By Nadeem F. Paracha
February 24, 2013
After thousands of Pakistanis turned up at the many sit-ins that took place across the country to protest against the brutal terrorist attack on the men, women and children of the Hazara Shia community in Quetta, something unprecedented emerged.
Perhaps for the first time in Pakistan, the media and many political parties openly began to ask angry questions that went beyond the usual criticism of the rather obvious incompetence of the PPP-led government and, of course, the now ubiquitous fist-waving anti-American rhetoric.
These questions contain nothing new. It’s just that most media personnel and politicians in Pakistan have found it hard to ask them. Mainly because they involve an awkward inquiry into the role of some rich, oil producing Arab monarchies in propping up and funding militant Sunni outfits and terror groups in Pakistan.
But today, as Pakistanis get down to understand and debate the recent spats of mass violence against the Shia, not only do they lambast and question the competence of civilian and military intelligence agencies, many can also be seen thumping desks on mainstream television, demanding an inquest into the role played by certain Arab monarchies in patronising violent sectarian organisations and extremists.
Experts (and I’m not one of them) have laid out a number of theories regarding the above-mentioned issue.
These talk about an ideological, sectarian and ‘geopolitical’ proxy war between countries like Saudi Arabia, Qatar, Oman and Kuwait on the one side against the non-Arab and Shia Iran on the other. Also in the mix are the US, China and, of course, India.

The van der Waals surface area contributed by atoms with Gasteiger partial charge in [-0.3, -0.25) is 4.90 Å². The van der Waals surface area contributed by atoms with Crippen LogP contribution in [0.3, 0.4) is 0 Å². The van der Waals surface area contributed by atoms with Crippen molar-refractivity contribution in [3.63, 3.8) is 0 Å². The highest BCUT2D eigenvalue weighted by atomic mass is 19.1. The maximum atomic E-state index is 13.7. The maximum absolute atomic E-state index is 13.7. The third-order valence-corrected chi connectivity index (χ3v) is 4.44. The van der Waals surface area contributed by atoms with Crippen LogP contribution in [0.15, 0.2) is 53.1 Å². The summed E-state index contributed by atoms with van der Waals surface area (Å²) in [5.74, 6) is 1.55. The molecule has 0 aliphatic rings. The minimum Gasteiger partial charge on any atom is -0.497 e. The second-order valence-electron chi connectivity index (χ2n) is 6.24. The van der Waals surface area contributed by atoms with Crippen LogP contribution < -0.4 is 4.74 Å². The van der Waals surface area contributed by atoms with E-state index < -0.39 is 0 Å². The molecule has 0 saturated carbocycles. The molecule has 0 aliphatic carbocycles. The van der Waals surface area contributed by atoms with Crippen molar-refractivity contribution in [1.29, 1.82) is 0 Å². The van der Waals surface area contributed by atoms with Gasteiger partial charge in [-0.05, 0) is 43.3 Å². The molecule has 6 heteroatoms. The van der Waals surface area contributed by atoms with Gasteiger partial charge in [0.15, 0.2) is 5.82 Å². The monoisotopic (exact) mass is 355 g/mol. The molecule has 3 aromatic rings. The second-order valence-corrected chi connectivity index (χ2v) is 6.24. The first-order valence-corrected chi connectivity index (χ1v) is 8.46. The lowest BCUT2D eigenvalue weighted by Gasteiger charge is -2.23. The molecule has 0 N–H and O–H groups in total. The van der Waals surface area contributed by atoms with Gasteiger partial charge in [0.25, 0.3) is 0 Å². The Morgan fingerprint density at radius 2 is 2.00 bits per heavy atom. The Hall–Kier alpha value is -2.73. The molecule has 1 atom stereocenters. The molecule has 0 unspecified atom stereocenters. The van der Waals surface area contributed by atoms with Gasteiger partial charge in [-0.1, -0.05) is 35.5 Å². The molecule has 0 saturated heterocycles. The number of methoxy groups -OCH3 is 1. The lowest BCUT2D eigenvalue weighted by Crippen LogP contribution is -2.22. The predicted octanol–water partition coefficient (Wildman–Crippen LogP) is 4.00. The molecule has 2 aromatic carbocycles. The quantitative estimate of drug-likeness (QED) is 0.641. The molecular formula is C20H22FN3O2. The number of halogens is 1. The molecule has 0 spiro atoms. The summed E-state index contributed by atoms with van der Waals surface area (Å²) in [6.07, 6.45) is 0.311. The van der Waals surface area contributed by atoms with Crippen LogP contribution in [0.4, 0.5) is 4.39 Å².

All are explained to have been using Pakistani agencies, governments, terror outfits and most of all, Pakistani territory to fight these proxy wars.
Well, this is for the experts to elaborate and explain. To me more interesting is the nature of voices now emerging in Western academic circles that have only recently broken the shackles and questioned the deeds of the Arab ‘petro-dollar’ in the workings of various European and American universities and research facilities.
In other words, whereas countries like Saudi Arabia have often been accused of funding violent ‘Wahabi’ outfits in poorer Muslim countries and set up madrasas and mosques that propagate anti-Shia, anti-Barelvi and anti-liberal sentiments, some suggest that the same petro-dollar was also used to infiltrate and quietly ‘buy out’ various opinion-making circles in the West.
Right after the tragic 9/11 episode, a series of books and debates (on TV) appeared in the US and Europe trying to figure out exactly what had happened.
One of the most common expressions reflecting the bafflement was ‘why do they hate us’?
This is when a succession of authors and academics rose angrily to suggest that the answer to this question was always in front of their respective governments but they chose to ignore it.
And no, the answer had little to do with American foreign policy, as such.
To authors and intellectuals like Christopher Hitchins, Walid Phares, Sam Harris, Brigitte Gabriel and even well-known authorities on Islamic politics, Vali Nasr, Ziauddin Sardar and Madawi Al-Rasheed, the answer to the question lay in the West’s own self-imposed ignorance of what had been brewing and spawning right underneath its nose.
In a series of papers and books written after 9/11, these authors (and more) explained how in a two-pronged onslaught, oil-rich Arab monarchies bankrolled a destructive Islamist narrative that, on the one hand, gave birth to violent extremist and sectarian monsters in Muslim countries, and on the other hand, raised a stream of apologists within American and European intelligentsia.
Take for instance the reaction of some members of the Western academia to 9/11 and to the post-9/11 extremist violence witnessed in Muslim countries.